Breath beneath our wings

Supporting lung cancer awareness month

Kilee Jones, Staff Writer

Arlene Vigil holding her son Troy during Christmas time. (Courtesy of Troy Vigil)

With the holidays right around the corner, people are making plans to fly home, do their holiday shopping and spend time around the dinner table with their loved ones. For some, November is more than looking forward to a large feast with our family members. It is a time to remember the loved ones we have lost that won’t be with us for the holidays.

November is Lung Cancer Awareness Month. According to the American Cancer Society, lung cancer is the second most common cause of cancer death in the United States and worldwide. My partner, Troy Vigil, and his family’s life was turned upside down six years ago when his mother lost her battle to lung cancer. Nov. 2 was Arlene Vigil’s birthday. She would have been 56.

The thing about Arlene is, she wasn’t a smoker. She had never smoked a day in her life. The American Cancer Society estimates that close to 20% of all new lung cancer diagnoses are among people who have never smoked or are former smokers, and that percentage is growing.

Although I never got the chance to meet Arlene, I learn about her now through her children and her family. Troy said the most important thing to his mom was family and being a good person. Arlene also held education as a priority. She was a high school health teacher for an online academy, California Virtual Academy.

Troy’s brother, Spencer, told me what it was like taking care of his mother when she was sick. He was by her bedside every day keeping her company. They would watch soap operas and eat tuna sandwiches together.

“It affects everyone differently, I was one of the main caretakers during that time which was very difficult,” Spencer said.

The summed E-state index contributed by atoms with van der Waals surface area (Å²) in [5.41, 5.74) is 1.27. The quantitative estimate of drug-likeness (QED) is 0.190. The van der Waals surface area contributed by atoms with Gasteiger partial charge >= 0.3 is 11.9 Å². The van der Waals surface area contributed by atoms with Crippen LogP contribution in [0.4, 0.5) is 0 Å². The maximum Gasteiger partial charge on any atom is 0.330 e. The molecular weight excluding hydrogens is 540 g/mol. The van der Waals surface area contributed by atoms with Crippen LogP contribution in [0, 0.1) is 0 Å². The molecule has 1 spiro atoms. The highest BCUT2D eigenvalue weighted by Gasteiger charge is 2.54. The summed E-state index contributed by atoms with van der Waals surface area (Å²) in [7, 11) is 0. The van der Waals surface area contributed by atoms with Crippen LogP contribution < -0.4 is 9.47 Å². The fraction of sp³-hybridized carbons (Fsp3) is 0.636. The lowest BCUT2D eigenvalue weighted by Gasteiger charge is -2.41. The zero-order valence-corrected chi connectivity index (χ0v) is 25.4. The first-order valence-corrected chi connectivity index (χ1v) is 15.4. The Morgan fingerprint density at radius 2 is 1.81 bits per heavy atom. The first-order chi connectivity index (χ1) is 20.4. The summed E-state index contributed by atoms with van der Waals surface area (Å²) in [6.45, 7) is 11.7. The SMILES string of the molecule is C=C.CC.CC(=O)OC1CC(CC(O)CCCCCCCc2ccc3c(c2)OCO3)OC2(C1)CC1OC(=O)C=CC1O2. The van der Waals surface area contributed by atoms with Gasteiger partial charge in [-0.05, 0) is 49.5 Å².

He believes that lung cancer awareness is important, especially for women.

“It’s hard for women, they don’t look for lung cancer. If you’re not an active smoker, they don’t look for things like that. They have breast exams to check for breast cancer, but they don’t have anything like that for lung cancer, even though it’s the most common cause of cancer death,” Spencer said.

Arlene was diagnosed in the summer of 2014 and given three years to live. Shortly after her diagnosis, she passed away in April of 2015, the day before her daughter Courtney’s birthday.

I was personally affected by lung cancer when my aunt Juli Filzen was diagnosed in 2019. Juli told my mom her shoulder was hurting and my mom noticed she wasn’t eating much. She mentioned to Juli that

she should go to the doctor. When Juli decided to go to the doctor, she was diagnosed with stage 4 bone cancer and lung cancer. My mom faintly recalls Juli saying, “I don’t want to go to the doctor just to find out I have cancer.”

Juli Filzen and her husband Dan on their wedding day in August of 2018. (Courtesy of Melodee Jones)

Juli found out on Sept. 10 and passed away on the 26th of that same month.

My mom described Juli as giving, kind-hearted and goofy. Shiny, expensive, materialistic things didn’t impress Juli. Above anything and everything, she cared about her family and kids.

Lung cancer is more common than we think it is and it needs to be talked about more. The chance that a man will develop lung cancer in his lifetime is about 1 in 15; for a woman, the risk is about 1 in 17.

Troy and Spencer’s older brother, Connor, explains how healthcare workers failed his mother.

“It’s important we notice and become aware of the side effects lung cancer can carry, such as a tireless cough. My mom was treated for everything respiratory for months, but not cancer. This could have been prevented by doctors and my mom could have maybe seen her kids and husband a little longer,” he said.

Arlene was told by multiple doctors that her cough was nothing to worry about.

“These specialists should have been more sensible,” Connor explains.

For the longest time, I would hear about the pain and hurt people have gone through due to lung cancer. But when it personally affected me back in 2019, I was able to fully understand that pain. For this reason, I am fundraising money through November for lung cancer. Every cent given will be donated to LUNGevity in honor of Juli Filzen, Arlene Vigil and every other person we have lost to lung cancer.

LUNGevity is the nation’s largest lung cancer-focused nonprofit. Their goal is to change the outcomes for people with lung cancer through research, education and support. Your support will help drive advances in lung cancer detection and treatment that are saving lives and provide free education and support to all affected by lung cancer.

If your heart feels compelled to give, thank you.

You can donate to my Venmo or Paypal: @ KileeJones. At the end of the month, we will donate all of the funds raised.